May 5th, 2007 07:12 EST
Ventilating Travel Trailers Can Significantly Reduce Formaldehyde Emission Levels
WASHINGTON, D.C. -- The Department of Homeland Security's Federal Emergency Management Agency (FEMA) said today that its study of air samples collected from travel trailers in the Gulf shows that formaldehyde emission levels in the units can be significantly reduced through adequate ventilation.
FEMA initiated the study in response to concerns expressed about formaldehyde in the trailers and because of the high number of the units used as temporary housing following hurricanes Katrina and Rita. The objective of the study was to validate the most effective measures for lowering formaldehyde concentrations in travel trailers.
Formaldehyde is a common substance that is found in homes and buildings everywhere. It is released into the air from many household products, new permanent pressed clothing, tobacco products and cigarette smoke and construction materials as well as other sources. The most significant sources of formaldehyde in travel trailers are the pressed wood products used in flooring, cabinetry and wallboard.
The study involved collecting air samples from 96 new, unused travel trailers from Sept. 19 to Oct. 7, 2006, at a staging area in Baton Rouge, La. Only previously unoccupied trailers were tested in order to eliminate any effects from human activities that might cause formaldehyde levels to rise. The units tested had been closed for approximately six weeks before the sampling. The air sampling data was analyzed for FEMA by the Department of Health and Human Services' Agency for Toxic Substances and Disease Registry (ATSDR) in Atlanta, Ga.
The baseline for concentrations of formaldehyde in the units averaged 1.2 ppm (parts per million) at the beginning of the test. Samples were collected from two different groups of trailers, each using a different method of ventilation. One group was ventilated by opening windows and vents, while for the second group, ventilation was provided using the air conditioning system with open static vents in the bathroom. Samples were taken at different times of the day. Ambient outdoor samples also were taken concurrently with the collection of the samples in the trailers.
According to the evaluation report provided to FEMA by ATSDR, the average concentration of formaldehyde per day in the units using open window ventilation dropped below 0.3 ppm after four days of ventilation and remained low for the rest of the test period. Average, per-day levels in the test group of trailers using air conditioning only with one open static vent in the bathroom remained above 0.3 ppm for all but two days of the test period. The level for health concerns for sensitive individuals was referenced by ATSDR at 0.3 ppm and above.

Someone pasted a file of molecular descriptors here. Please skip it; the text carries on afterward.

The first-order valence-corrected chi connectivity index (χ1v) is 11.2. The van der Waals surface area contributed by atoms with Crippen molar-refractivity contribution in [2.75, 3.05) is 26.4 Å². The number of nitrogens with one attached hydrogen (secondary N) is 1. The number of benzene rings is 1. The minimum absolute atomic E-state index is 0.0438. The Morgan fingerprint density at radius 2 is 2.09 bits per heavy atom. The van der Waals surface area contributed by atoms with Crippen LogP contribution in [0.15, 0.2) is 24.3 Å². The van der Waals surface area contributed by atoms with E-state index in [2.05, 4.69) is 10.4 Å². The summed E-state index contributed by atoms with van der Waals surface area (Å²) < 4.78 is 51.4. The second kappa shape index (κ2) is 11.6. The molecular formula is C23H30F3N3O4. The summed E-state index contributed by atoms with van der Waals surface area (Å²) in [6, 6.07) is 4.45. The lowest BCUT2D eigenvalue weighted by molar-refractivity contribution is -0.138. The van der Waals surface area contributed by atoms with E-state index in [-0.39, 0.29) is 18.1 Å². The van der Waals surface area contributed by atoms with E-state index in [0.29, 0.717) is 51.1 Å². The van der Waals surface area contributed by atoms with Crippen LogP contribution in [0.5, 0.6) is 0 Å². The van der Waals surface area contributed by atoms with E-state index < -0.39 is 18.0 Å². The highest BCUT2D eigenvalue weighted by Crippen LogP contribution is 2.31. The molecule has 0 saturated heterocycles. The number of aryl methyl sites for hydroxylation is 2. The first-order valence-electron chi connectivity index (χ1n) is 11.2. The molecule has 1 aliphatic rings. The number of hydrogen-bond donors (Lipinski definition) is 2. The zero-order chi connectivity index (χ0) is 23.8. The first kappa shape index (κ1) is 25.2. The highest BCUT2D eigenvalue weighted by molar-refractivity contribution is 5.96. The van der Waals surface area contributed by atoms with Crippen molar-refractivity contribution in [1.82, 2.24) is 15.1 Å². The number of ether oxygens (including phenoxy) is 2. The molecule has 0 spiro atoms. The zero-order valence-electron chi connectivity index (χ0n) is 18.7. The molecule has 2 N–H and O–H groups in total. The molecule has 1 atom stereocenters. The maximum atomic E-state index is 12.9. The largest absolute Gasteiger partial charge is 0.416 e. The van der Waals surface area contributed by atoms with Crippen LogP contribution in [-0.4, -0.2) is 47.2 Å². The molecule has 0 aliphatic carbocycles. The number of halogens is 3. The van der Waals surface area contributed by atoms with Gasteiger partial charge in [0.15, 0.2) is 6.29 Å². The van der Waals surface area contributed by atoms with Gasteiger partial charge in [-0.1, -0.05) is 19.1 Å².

Early Steps Taken
In early 2006, FEMA established procedures for replacing units if the occupants were experiencing problems because of heightened sensitivity to formaldehyde. Out of more than 110,000 travel trailers used as temporary housing in the Gulf, approximately 70 had been replaced by the end of last year because of formaldehyde concerns – 20 in Louisiana and 50 in Mississippi.
Study design and testing project planning were initiated in July 2006.
Also in July 2006, FEMA distributed information to trailer occupants across the Gulf Coast explaining how those persons sensitive to formaldehyde may be affected by its presence and spelling out specific actions that should be taken to ventilate the units. The advice, which was validated by the study, involved urging occupants to take the following steps:
- Increase ventilation. Open the windows and door of the trailer and use fans to force stale air out and bring fresh air in.
- Keep indoor temperatures cool. Heat does cause formaldehyde to increase the rate at which it releases fumes, so, after the trailer is well ventilated, keep temperatures cooler with air conditioning,.
- Keep the humidity low. Like heat, humidity causes formaldehyde to release fumes, so keep the relative humidity in the trailer at about 40 to 50 percent.
- Do not smoke inside. Tobacco smoking releases formaldehyde and other toxic chemicals.
The brochures are being updated to recommend that occupants ventilate trailers thoroughly if they have been closed up for several days.
Based on the findings of the study, FEMA is moving forward with the following:
Establishing procedures for ventilating units currently in inventory;
Strengthening training for employees and contractors concerning the presence of formaldehyde and methods of reducing levels in travel trailers and park models;
Updating and standardizing communications to occupants regarding the presence of and methods for reducing formaldehyde in temporary housing units;
Formalizing procedures for responding to formaldehyde complaints from travel trailer occupants; and
- Working with manufacturers to reduce formaldehyde emitting materials in FEMA-purchased units.
The security and safety of all the residents of travel trailers deployed in the Gulf Coast states is of paramount importance to the agency. FEMA began working early in 2006 to identify ways to reduce formaldehyde levels in travel trailers. The intent of the study was to validate the most effective method for reducing the level of formaldehyde concentration in travel trailers.
The Federal Emergency Management Agency coordinates the federal government’s role in preparing for, preventing, mitigating the effects of, responding to and recovering from all domestic disasters, whether natural or man-made, including acts of terror.
The Agency for Toxic Substances and Disease Registry (ATSDR), based in Atlanta, Georgia, is a federal public health agency of the U.S. Department of Health and Human Services. ATSDR serves the public by using the best science, taking responsive public health actions, and providing trusted health information to prevent harmful exposures and diseases related to toxic substances.